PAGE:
Depending on the type of loan you have, interest may continue to accrue even while the loan is in deferment or forbearance. However, applying for one of these options can help borrowers avoid missed payments and potentially defaulting on their student loans.
Note that private student loans don’t offer the same benefits as federal student loans. Some, however, may offer their own benefits. For example, SoFi offers Unemployment Protection, which allows qualifying borrowers to pause loan payments if they lose their job through no fault of their own.
- Student Loan Refinancing
Again, this option won’t get rid of your student loans, but it could help make student loans more affordable. By refinancing your student loans, you can potentially qualify for a lower interest rate, which can possibly lower your monthly payments, or save you money on interest over the life of your loan.
If you refinance with a private lender, you can also change the term length on your student loans. While private lenders like SoFi can refinance both your federal and private student loans, you should know that in doing so, you lose some protections that federal student loans provide like income-based repayment programs.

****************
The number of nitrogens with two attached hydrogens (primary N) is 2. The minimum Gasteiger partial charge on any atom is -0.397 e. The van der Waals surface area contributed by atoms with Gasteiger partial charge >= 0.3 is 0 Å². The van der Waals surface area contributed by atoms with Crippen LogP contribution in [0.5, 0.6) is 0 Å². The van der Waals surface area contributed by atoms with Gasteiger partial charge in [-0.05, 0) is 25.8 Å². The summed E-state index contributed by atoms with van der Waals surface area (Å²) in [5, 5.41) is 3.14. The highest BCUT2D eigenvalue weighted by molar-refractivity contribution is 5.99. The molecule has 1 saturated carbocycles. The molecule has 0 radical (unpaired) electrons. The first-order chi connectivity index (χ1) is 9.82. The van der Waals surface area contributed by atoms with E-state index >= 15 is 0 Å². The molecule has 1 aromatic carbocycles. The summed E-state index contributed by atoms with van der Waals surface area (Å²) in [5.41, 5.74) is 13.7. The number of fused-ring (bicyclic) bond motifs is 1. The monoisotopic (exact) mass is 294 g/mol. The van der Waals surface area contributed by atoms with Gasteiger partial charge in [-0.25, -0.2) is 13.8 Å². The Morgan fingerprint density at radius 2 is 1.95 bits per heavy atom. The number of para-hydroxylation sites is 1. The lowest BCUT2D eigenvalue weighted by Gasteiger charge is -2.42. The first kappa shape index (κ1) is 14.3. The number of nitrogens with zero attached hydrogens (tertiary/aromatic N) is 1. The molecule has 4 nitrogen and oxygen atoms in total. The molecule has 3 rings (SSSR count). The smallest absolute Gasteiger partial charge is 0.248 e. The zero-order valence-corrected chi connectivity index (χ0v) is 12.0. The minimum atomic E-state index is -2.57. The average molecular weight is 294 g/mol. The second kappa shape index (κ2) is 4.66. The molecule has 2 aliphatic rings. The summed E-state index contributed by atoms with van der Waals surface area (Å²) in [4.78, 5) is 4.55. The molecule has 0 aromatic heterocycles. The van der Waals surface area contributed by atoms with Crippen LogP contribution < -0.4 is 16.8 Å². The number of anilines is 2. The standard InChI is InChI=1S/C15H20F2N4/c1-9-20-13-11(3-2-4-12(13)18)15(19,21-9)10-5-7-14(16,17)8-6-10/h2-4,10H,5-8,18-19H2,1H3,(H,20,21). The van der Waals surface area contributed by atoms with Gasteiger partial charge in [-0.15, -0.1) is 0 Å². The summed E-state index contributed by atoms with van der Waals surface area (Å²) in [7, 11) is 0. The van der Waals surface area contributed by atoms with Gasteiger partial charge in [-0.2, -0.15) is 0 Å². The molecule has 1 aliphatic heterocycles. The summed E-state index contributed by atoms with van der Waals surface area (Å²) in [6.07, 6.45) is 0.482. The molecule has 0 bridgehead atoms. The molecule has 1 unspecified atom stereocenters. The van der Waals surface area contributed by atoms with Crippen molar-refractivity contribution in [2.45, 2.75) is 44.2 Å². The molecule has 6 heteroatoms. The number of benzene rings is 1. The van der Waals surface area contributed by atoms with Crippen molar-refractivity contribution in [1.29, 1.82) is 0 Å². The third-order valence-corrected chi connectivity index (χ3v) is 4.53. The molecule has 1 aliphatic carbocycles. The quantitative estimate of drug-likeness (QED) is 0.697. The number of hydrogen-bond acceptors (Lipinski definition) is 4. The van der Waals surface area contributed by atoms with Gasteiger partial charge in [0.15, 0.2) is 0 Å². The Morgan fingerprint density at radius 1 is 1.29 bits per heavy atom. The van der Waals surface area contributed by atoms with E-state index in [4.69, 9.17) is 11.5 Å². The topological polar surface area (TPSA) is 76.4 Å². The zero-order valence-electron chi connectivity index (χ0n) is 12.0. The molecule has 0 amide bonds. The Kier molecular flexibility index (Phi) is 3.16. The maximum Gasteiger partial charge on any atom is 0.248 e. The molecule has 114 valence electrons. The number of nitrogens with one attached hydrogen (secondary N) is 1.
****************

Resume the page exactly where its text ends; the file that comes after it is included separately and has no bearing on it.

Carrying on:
- Filing for Bankruptcy: A Last Resort
Bankruptcy is a legal option to clear debt, however, it is extremely rare that student loans are eligible for discharge in bankruptcy. In some instances, if a borrower can prove “undue hardship” they may be able to have their student loans discharged in bankruptcy.
Recommended: Bankruptcy and Student Loans: What You Should Know
Filing for bankruptcy can have long-term impacts on an individual’s credit score and is generally a last resort. Before considering bankruptcy, review other options , such as speaking with a credit counselor or consulting with a qualified attorney who can provide advice specific to the individual’s personal situation.
It can be challenging to get out of paying student loan debt. It is only in extremely rare circumstances that student loans can be discharged in bankruptcy. For federal student loans, some options that can help alleviate the burden of student loan debt include deferment or forbearance, which may be helpful to those who are facing short-term issues repaying student loans. Another avenue to consider may be income-driven repayment plans which tie a borrower’s monthly loan payments to their income, which can help make monthly payments more manageable.